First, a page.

“Life is way to short for boring cars.”
I recently stumbled upon a Ted talk on autonomous vehicles by Chris Gerdes, Stanford Mechanical Engineer. In his talk he discusses robotic race cars and the mapping of professional race car driver’s mental workloads in order to create a better autonomous vehicle. Previously the group built an autonomously drifting car and a car that tackled Thunder Hill Raceway, in various weather conditions, and Pikes Peak all without a driver. Now they aim to study actually race car drivers in order to create a more intuitive vehicle that can further push the level of ability of a driver.
One thing they noticed was a racer’s mental workload increased while navigating difficult turns but did not seem to change much during dramatic maneuvers, like when the rear of the car starts sliding out. This is likely due to it being an instinctual behavior and more similar to a reflex than a thought out procedure. They also noticed that in comparison to a calculated “fastest line” around a racetrack, a professional driver’s line is extremely similar (and they are able to replicate it in a variety of cars and conditions). Both of these examples show the amazing capabilities of a human and how far they can push a machine. So by studying the folks who push cars to their limits, the researchers hope to create vehicles capable of giving individuals a level of ability most of them have never seen.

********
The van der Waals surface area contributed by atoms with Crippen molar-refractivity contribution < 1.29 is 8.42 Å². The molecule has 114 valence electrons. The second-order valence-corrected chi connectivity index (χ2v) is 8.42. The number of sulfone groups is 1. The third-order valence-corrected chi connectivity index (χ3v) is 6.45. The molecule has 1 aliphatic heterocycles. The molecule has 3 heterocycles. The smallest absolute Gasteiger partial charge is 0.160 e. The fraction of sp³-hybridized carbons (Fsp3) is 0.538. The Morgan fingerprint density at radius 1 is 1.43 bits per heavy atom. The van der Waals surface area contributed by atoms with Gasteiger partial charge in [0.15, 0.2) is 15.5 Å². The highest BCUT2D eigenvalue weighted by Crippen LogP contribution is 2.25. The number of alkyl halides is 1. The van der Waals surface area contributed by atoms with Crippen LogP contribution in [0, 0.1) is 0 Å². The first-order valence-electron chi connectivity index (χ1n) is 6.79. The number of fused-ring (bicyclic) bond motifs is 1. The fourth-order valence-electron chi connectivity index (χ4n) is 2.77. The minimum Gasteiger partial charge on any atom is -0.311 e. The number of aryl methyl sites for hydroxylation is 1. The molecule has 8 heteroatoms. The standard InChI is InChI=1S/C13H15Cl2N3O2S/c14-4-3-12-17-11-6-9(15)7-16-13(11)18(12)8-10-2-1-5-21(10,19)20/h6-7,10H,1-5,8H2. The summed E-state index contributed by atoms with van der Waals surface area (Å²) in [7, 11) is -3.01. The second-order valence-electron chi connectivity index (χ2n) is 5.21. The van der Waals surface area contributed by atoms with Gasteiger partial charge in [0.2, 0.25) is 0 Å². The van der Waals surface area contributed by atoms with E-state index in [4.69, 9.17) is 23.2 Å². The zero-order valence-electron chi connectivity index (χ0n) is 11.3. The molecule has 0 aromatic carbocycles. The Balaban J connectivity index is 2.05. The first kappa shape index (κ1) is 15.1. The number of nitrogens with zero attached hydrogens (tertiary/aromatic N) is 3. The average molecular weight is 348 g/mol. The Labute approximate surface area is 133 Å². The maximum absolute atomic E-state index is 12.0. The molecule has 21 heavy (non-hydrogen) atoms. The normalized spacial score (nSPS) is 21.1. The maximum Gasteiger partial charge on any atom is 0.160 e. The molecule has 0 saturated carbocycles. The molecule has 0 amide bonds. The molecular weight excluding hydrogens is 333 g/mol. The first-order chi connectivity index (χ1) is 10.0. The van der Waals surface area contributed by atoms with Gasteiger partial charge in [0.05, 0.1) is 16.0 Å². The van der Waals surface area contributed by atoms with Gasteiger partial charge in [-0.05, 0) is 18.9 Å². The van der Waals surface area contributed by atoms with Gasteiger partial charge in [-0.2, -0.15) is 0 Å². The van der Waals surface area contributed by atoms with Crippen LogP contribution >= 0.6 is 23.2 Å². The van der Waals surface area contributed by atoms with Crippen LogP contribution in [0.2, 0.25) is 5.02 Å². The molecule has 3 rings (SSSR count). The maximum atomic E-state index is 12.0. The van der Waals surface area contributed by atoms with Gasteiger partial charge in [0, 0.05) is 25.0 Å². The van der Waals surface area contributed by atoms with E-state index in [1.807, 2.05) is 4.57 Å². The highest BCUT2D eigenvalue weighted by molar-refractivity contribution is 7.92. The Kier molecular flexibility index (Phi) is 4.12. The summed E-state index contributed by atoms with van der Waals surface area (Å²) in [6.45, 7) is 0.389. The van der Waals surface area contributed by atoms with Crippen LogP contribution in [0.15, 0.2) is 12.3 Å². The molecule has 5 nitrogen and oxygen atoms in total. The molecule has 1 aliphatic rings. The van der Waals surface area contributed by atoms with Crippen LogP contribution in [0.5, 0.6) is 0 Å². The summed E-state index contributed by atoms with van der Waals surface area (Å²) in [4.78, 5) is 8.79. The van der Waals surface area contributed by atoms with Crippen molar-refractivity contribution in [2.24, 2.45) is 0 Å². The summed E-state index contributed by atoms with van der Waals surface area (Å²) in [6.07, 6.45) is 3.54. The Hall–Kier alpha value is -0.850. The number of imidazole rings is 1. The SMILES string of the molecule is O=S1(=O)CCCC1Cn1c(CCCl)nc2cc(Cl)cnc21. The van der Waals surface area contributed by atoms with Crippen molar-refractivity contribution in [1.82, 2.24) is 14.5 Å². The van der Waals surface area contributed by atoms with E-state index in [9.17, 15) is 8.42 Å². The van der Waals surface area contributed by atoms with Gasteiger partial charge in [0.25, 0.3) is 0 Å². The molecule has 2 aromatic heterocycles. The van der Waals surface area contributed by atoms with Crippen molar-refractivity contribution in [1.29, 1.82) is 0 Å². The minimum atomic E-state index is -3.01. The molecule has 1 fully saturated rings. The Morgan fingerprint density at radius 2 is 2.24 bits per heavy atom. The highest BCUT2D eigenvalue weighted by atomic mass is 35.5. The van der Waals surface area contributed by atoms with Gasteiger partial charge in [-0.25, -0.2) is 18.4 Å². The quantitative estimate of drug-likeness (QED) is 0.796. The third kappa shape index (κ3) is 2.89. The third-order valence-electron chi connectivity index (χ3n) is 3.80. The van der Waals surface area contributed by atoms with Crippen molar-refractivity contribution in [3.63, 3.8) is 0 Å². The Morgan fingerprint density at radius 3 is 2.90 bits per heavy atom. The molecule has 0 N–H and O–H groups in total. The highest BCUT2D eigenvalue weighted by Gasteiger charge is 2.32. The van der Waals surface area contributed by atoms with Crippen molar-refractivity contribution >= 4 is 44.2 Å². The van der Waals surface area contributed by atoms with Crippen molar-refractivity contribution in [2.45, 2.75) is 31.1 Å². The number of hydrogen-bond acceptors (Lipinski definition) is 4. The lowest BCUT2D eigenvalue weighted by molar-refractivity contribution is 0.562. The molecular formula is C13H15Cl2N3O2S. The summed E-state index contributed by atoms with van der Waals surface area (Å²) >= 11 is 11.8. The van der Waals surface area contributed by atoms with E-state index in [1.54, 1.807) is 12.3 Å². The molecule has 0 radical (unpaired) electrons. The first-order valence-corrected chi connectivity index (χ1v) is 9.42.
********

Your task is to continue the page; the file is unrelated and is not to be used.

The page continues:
See the Ted talk and videos of their other autonomous cars below.
Chris Gerdes Ted Talk –
P1 Autonomous Drifitng –
Shelly Autonomous Pikes Peak –